bethditto.jpgAmber McNaught asks if bigger really is better...

Ever since The Gossip singer Beth Ditto mooted the idea of designing a fashion line for Topshop, magazine editors across the land have been falling over themselves to write about how fabulous it would be to see a "real" woman (because thin women aren't "real", obviously, didn't you know?) like Beth become a female role model, putting all those skinny-malinkies firmly in their place.

They're not just talking about Beth's quirky fashion sense, either. No, the real reason the media loves Beth Ditto at the moment is because of her 15 stone body. At a time when the Size 0 backlash is at its height, women like Ditto are big news - literally. The problem with this, though? Well, at 15st, and standing just five feet and one inch tall, Beth's not just "curvy", and she's not just pleasantly plump either, is she? No, let's make no bones about it: Beth Ditto is overweight, and would almost certainly be classed as obese. So my big question for today is this: is she really such a great role model, in terms of size at least? And do we really want to encourage women to believe that being overweight is somehow "cool" or desirable?

First magazine certainly thinks so, anyway. In an editorial this week, editorial director Jane Johnson writes: "At 15st, 25-year-old Beth admits that food is very important in her life... And now, it seems, she is passing her body image views onto super-skinny Kate Moss. So let's hope that the world's most famous waif takes her advice, puts on a few pounds - and becomes a role model for curvy women. Then we will known the size 0 backlash is well and truly in full swing."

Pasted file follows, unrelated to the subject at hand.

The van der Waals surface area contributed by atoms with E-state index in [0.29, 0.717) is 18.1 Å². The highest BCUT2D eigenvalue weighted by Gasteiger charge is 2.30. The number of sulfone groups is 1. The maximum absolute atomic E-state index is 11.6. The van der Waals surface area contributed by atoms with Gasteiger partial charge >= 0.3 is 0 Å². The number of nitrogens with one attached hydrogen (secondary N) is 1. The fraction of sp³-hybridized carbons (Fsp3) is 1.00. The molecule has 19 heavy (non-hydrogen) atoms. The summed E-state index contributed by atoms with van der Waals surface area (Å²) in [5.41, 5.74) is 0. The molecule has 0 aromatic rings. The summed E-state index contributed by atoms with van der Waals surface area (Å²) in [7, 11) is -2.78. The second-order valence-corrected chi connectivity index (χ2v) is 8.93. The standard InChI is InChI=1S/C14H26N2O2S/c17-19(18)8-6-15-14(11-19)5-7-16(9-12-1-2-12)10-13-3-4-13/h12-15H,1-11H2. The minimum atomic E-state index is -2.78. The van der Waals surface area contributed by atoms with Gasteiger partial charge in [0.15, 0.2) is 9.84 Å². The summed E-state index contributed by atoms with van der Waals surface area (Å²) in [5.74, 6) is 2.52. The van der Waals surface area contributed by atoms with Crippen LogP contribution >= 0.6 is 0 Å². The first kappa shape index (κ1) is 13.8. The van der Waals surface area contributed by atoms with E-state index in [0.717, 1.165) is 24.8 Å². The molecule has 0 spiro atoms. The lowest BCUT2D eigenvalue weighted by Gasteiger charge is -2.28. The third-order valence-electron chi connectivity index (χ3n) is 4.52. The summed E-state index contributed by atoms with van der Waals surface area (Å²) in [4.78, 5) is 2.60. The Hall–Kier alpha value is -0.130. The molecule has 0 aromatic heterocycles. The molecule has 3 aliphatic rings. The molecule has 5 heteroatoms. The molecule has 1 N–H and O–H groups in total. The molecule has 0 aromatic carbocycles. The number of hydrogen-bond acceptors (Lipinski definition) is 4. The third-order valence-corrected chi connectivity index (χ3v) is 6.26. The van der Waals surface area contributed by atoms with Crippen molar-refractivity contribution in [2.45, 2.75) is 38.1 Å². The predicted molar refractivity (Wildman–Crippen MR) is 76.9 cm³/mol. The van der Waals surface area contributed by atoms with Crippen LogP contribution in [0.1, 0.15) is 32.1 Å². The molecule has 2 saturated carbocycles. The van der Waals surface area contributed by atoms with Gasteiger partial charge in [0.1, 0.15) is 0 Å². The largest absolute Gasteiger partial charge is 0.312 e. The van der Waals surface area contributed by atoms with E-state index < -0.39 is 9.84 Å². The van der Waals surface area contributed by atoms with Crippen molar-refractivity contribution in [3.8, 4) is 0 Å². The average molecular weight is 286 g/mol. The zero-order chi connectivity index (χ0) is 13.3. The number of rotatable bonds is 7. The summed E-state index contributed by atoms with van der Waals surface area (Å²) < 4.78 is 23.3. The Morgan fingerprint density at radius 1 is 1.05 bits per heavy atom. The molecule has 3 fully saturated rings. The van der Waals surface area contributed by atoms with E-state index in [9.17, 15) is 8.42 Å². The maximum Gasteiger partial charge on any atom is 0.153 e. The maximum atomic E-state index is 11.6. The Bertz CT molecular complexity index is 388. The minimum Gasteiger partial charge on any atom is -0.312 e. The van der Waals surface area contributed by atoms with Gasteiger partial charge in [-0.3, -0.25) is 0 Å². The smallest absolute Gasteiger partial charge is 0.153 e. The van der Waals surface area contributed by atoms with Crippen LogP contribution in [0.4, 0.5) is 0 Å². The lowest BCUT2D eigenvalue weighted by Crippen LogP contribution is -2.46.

Oh, I think the "size 0 backlash" is well and truly swinging, Jane - no worries there. What does worry me, though, is the way that "super-skinny" models seems to be being replaced by overweight women as the nation's role models. Don't get me wrong: it's certainly refreshing to see a woman like Beth Ditto, who's clearly happy with her body shape, and I'm all for things that help women feel more comfortable in their own skins - just not when it's at the expense of their health. And while I'm as happy as anyone else to see the media finally clock onto the idea that anorexia is not a good look, I worry that by replacing skinny role models with overweight ones we're just exchanging one unhealthy "ideal" for another.

Yes, big can be beautiful, and there's no doubt in my mind that someone of Beth Ditto-proportions can be just as beautiful and stylish as someone smaller. But actually, the "size 0 backlash" as it's been dubbed has nothing to do with beauty or fashion - or it shouldn't. No, it's all about health - which makes it all the more puzzling that while size 0 models are (rightly) being called unhealthy, their overweight counterparts are currently being applauded for their "body image views". Surely the best role model would be someone whose weight was in proportion to her height - and surely being too fat is just as unhealthy as being too thin?

Which brings me back to the big question: do you think women like Beth Ditto are healthy role models for women, or have we just gone from extreme to the other?

Amber McNaught is a freelance journalist and Shiny Media contributor. She is very much a "real" woman, thanks very much.

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